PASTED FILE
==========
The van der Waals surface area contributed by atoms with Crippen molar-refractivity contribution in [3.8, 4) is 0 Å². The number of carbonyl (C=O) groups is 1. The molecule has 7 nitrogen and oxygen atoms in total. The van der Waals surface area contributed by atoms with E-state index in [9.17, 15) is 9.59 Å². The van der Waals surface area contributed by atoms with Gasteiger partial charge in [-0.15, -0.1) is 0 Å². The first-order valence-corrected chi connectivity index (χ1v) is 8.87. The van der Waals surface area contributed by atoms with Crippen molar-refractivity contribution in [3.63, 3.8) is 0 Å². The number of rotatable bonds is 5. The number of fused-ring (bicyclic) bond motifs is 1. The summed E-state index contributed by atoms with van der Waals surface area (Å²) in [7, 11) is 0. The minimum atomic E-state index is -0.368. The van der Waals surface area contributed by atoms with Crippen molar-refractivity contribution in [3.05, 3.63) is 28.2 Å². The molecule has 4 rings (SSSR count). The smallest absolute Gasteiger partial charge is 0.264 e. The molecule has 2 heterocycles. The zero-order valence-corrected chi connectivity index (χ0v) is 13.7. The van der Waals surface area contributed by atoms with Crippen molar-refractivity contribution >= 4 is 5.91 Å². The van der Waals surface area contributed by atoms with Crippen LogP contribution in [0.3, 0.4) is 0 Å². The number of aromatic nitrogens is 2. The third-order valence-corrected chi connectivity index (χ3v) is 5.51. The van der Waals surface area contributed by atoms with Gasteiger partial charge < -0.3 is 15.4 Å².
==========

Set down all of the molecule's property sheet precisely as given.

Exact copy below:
The van der Waals surface area contributed by atoms with Crippen molar-refractivity contribution in [3.8, 4) is 0 Å². The number of carbonyl (C=O) groups is 1. The molecule has 7 nitrogen and oxygen atoms in total. The van der Waals surface area contributed by atoms with E-state index in [9.17, 15) is 9.59 Å². The van der Waals surface area contributed by atoms with Gasteiger partial charge in [-0.15, -0.1) is 0 Å². The first-order valence-corrected chi connectivity index (χ1v) is 8.87. The van der Waals surface area contributed by atoms with Crippen molar-refractivity contribution in [3.63, 3.8) is 0 Å². The number of rotatable bonds is 5. The number of fused-ring (bicyclic) bond motifs is 1. The summed E-state index contributed by atoms with van der Waals surface area (Å²) in [7, 11) is 0. The minimum atomic E-state index is -0.368. The van der Waals surface area contributed by atoms with Crippen molar-refractivity contribution in [3.05, 3.63) is 28.2 Å². The molecule has 4 rings (SSSR count). The smallest absolute Gasteiger partial charge is 0.264 e. The molecule has 2 heterocycles. The zero-order valence-corrected chi connectivity index (χ0v) is 13.7. The van der Waals surface area contributed by atoms with Crippen molar-refractivity contribution >= 4 is 5.91 Å². The van der Waals surface area contributed by atoms with Crippen LogP contribution in [0.3, 0.4) is 0 Å². The number of aromatic nitrogens is 2. The third-order valence-corrected chi connectivity index (χ3v) is 5.51. The van der Waals surface area contributed by atoms with Gasteiger partial charge < -0.3 is 15.4 Å².